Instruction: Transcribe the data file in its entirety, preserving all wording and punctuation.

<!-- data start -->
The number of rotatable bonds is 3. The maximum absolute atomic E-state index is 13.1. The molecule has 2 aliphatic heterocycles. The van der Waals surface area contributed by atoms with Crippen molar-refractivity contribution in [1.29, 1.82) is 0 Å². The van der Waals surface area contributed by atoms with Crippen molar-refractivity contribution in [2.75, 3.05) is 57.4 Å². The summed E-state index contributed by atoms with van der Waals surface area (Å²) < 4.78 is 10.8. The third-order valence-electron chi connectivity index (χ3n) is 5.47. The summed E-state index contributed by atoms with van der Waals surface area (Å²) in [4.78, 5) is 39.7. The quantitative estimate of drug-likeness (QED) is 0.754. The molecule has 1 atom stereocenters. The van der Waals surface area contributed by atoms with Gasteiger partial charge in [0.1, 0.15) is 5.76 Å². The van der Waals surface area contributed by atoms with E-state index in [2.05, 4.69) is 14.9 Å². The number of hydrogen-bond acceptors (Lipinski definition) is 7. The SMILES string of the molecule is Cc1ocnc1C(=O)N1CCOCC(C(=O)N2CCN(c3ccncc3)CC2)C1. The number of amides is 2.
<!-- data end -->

The number of rotatable bonds is 3. The maximum absolute atomic E-state index is 13.1. The molecule has 2 aliphatic heterocycles. The van der Waals surface area contributed by atoms with Crippen molar-refractivity contribution in [1.29, 1.82) is 0 Å². The van der Waals surface area contributed by atoms with Crippen molar-refractivity contribution in [2.75, 3.05) is 57.4 Å². The summed E-state index contributed by atoms with van der Waals surface area (Å²) < 4.78 is 10.8. The third-order valence-electron chi connectivity index (χ3n) is 5.47. The summed E-state index contributed by atoms with van der Waals surface area (Å²) in [4.78, 5) is 39.7. The quantitative estimate of drug-likeness (QED) is 0.754. The molecule has 1 atom stereocenters. The van der Waals surface area contributed by atoms with Gasteiger partial charge in [0.1, 0.15) is 5.76 Å². The van der Waals surface area contributed by atoms with E-state index in [2.05, 4.69) is 14.9 Å². The number of hydrogen-bond acceptors (Lipinski definition) is 7. The SMILES string of the molecule is Cc1ocnc1C(=O)N1CCOCC(C(=O)N2CCN(c3ccncc3)CC2)C1. The number of amides is 2.